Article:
I would suggest that when we choose to follow money and popularity – to the exclusion of all else – we too are being untrue to God. We are suffering from the same disease of the heart that the ancient Israelites – our ancestors in the faith – fell victim to. We are following after idols and we have turned our back on God. As Christians, we are called to turn our backs to the idols we have created around us and to return to the Lord.

The prophet Jeremiah used the word “return” a lot. We heard it three times in this morning’s short reading - “Return, O faithless children,” “return, O Israel, says the LORD,” and “return to me.” The Hebrew word used for “return” is shûb. The word shûb has two meanings. In the first place, it means “to come back” – like our word “return.” But, it also means to “deliberately turn away from one thing and turn toward another thing.” It is a journey word, a word of conscious choice and movement that, in the context of Jeremiah, implies a “sustained, long term resolve to act differently.”3 Jeremiah tells the Israelites – turn away from your perversion, your faithlessness, your delusions, and your shameful things and turn back to the only true Lord who is the LORD of truth, of justice, and of uprightness. For this meaning of the word shûb we might just as easily use the word “repent” – and, in fact, that is the word that is used in the Gospel of Mark: “Jesus came to Galilee, proclaiming the good news of God, and saying, “The time is fulfilled, and the kingdom of God has come near; repent and believe in the good news.”

Often when we think of the word repent, we associate it with guilt or shame; and, indeed, the Israelites experienced this as well. Jeremiah says, “Let us lie down in our shame, and let our dishonor cover us; for we have sinned against the LORD our God . . . and we have not obeyed the voice of the LORD our God.” But this is not the final word – nor is it, I think, the only word we are called to hear today.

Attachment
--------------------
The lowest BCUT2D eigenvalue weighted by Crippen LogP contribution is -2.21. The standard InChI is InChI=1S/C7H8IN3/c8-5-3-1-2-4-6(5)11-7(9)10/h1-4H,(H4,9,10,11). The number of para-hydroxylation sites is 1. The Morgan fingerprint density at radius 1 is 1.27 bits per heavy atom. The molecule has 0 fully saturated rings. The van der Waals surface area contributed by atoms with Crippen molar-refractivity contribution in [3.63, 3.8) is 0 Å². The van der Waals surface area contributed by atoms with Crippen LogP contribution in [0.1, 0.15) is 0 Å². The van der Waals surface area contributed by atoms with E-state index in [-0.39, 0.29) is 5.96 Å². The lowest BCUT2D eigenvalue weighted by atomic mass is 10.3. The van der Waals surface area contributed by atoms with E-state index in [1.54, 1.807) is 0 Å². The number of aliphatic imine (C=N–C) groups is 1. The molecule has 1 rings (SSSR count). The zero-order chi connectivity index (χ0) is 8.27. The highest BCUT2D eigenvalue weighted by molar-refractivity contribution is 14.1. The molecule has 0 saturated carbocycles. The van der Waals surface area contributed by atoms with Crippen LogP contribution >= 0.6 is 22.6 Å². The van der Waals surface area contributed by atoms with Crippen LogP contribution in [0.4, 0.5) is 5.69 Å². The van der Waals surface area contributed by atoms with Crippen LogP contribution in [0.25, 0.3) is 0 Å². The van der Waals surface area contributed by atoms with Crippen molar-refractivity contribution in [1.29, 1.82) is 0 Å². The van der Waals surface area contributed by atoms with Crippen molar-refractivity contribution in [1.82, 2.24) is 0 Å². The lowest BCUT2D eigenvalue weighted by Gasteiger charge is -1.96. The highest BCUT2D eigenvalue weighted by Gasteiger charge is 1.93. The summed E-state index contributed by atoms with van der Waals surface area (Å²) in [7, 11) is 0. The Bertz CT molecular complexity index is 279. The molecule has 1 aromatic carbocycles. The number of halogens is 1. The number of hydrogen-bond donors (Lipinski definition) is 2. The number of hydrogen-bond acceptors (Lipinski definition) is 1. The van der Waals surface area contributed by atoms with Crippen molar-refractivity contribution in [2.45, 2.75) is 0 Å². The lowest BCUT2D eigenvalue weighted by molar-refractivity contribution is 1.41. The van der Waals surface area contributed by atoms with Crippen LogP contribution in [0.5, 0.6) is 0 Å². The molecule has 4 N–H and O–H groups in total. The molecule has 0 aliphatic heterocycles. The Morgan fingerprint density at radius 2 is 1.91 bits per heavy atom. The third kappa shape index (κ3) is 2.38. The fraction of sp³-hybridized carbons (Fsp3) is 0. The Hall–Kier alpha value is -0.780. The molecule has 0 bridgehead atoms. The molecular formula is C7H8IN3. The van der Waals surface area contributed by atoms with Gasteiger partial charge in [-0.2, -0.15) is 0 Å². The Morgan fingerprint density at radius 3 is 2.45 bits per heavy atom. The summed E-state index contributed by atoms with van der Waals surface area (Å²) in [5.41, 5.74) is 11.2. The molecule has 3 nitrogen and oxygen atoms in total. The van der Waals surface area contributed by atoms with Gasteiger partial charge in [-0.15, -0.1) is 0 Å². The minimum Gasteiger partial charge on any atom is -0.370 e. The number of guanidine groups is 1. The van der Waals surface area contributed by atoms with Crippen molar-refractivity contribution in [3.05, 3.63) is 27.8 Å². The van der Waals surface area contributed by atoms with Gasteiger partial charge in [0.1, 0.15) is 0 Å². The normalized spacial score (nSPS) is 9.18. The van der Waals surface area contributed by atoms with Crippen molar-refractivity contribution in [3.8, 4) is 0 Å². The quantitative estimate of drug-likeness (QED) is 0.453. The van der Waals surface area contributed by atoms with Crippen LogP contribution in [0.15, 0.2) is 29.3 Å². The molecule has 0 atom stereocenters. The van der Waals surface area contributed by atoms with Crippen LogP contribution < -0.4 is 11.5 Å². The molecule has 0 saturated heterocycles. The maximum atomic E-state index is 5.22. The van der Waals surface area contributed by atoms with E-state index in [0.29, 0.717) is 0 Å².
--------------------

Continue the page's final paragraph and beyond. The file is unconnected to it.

When Jesus calls Simon, Andrew, James and John, he says “follow me” - two words spoken with enough authority to compel these four to drop everything to become Christ’s disciples. In today’s gospel, Jesus issues that same invitation to you and to me: turn to Jesus. Turn away from the false gods of material possession and popularity. Turn away from whatever your false gods eagerly convince you to do. Turn away from these false gods and make a deliberate, long term commitment to turn toward Jesus’ call to discipleship. This is the repentance we are called to today. Once we have turned our lives toward God, we can begin to discern the new vision God has for us. And it is our commitment to, our belief in, this new vision of God’s Kingdom that truly compels us to act in accordance with the truth-telling and justice-making mission of God in the world.


1 Bernhard W. Anderson, Understanding the Old Testament, 4th edition (Englewood Cliffs, NJ: Prentice-Hall, 1986), p. 170.
2 Ibid.
3 Walter Brueggemann, Reverberations of Faith: A Theological Handbook of Old Testament Themes (Louisville: Westminster John Knox, 2002), p. 170.

Comments

Debra said…
The following are some of the comments about my sermon provided by members of my lay committee at St. Nick's:
- A parishioner expressed the concern that the list of social temptations (e.g., money, fame, being first) was tired - "heard it all before" - nothing fresh or new.

- What was it that made Jesus so compelling? What would it take to drop everything to follow Jesus? A parishioner indicated they would have liked me to pursue that line of thinking a bit more.

On that last point, I also wish I had at least returned to that question toward the end. Perhaps I have two sermons going on: (1) what would it take for us to drop everything - i.e., the compelling theme; and (2) what does it mean to repent and believe - i.e., the shub theme.